Usain Bolt may have been a dominant force on the track during his career but he has struggled to make large inroads into his dream of becoming a professional footballer.
The 32-year-old Olympic sprint champion has had trials in Europe, trained in South Africa and is set to make his debut in Australia as part of an indefinite trial for the Central Coast Mariners.
Here’s a look at Bolt’s efforts to swap his spikes for studs.
Bolt paid the South African side a visit in January and was offered the chance to train with the African Champions League champions. The sprinter said the gruelling session showed he was not fit enough to play, but coach Pitso Mosimane said “He’s a tall striker” he’s got the height“ goalkeeper” centre-back“ he can play wherever he wants.”
The Jamaican was invited to train with Bundesliga giants Borussia Dortmund for two days during an international break in March. Bolt gave his performance — which included a neat headed goal from a Mario Gotze chip — a seven out of 10, but boss Peter Stoger said: "I think he is talented, but when he wants to play at a higher level, he clearly has a lot of work to do."
From Germany to Norway, and Bolt made a 20-minute cameo for Stromsgodset in a friendly against Norway U19 after training with the 2013 Eliteserien champions in June. Sporting the number 9.58 in recognition of his world record, Bolt was part of a side which lost 1-0 and the Jamaican failed to convert a decent chance, unable to head the ball goalwards from close range.
The second outing for Bolt wearing the 9.58 number saw him play at Old Trafford, captaining the World XI side at Soccer Aid. He had previously expressed his dream of playing for Manchester United and delivered a man-of-the-match performance in front of 71,965 fans. After a 3-3 draw in normal time, Bolt found the net in the penalty shootout but England prevailed 4-3.
Central Coast Mariners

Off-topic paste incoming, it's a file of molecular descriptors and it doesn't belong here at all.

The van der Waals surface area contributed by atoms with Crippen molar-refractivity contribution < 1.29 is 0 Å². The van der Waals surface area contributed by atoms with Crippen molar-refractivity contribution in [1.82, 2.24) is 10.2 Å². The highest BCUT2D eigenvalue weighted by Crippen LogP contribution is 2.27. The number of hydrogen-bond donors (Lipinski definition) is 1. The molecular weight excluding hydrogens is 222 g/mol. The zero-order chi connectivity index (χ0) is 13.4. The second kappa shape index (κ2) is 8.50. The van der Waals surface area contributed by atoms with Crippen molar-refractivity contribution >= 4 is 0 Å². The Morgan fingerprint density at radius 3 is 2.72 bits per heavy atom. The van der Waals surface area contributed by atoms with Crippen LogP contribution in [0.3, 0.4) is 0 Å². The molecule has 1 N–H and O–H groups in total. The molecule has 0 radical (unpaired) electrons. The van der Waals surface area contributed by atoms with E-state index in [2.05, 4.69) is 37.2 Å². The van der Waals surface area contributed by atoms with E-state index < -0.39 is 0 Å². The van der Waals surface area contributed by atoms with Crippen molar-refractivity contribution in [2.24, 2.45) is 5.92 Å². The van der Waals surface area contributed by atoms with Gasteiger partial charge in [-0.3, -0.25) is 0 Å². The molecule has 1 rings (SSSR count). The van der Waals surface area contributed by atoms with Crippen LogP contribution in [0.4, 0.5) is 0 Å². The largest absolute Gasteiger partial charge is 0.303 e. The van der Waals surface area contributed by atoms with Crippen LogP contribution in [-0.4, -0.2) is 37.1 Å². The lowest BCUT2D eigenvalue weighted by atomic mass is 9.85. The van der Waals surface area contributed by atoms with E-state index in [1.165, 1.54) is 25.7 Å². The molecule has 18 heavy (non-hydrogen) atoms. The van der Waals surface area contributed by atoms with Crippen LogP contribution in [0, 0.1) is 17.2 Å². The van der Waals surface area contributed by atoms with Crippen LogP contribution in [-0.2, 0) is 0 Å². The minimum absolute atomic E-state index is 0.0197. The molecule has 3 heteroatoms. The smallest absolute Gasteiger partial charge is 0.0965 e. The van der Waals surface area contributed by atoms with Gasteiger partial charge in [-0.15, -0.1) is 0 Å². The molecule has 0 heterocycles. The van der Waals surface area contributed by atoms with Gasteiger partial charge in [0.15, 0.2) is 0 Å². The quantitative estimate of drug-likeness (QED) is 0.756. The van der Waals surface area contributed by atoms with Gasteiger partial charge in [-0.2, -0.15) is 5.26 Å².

Bolt is set to make his footballing debut for Australian club Central Coast Mariners in a friendly on Friday night. He’s been put through his paces for the Mariners — who finished bottom of the league last season — after being signed on an indefinite trial for the club based 50 miles north of Sydney.
Head coach Mike Mulvey has said the eight-time Olympic champion is likely to play some part at the Central Coast Stadium against a select XI in front of more than 10,000 fans. Manchester-born Mulvey said: “It comes down to what the fitness coaches tell me with regards to how his body’s coping with the loading we’ve got at the moment. But I would imagine he’s going to be playing some part on Friday.
“When you do track and field it’s virtually a straight line and a track coach will never ask you to decelerate or accelerate the way that we do, it’s multidirectional movement in football, so he has to get used to that.
“I’m quite pleased with the way he’s progressing, and he’ll be sore every night, because the sessions are quite gruelling, but he’s determined.”
The 100m and 200m world-record holder is currently having an indefinite trial with the Mariners as he bids to earn himself a sport-swapping contract for the forthcoming A-League season, which starts in October.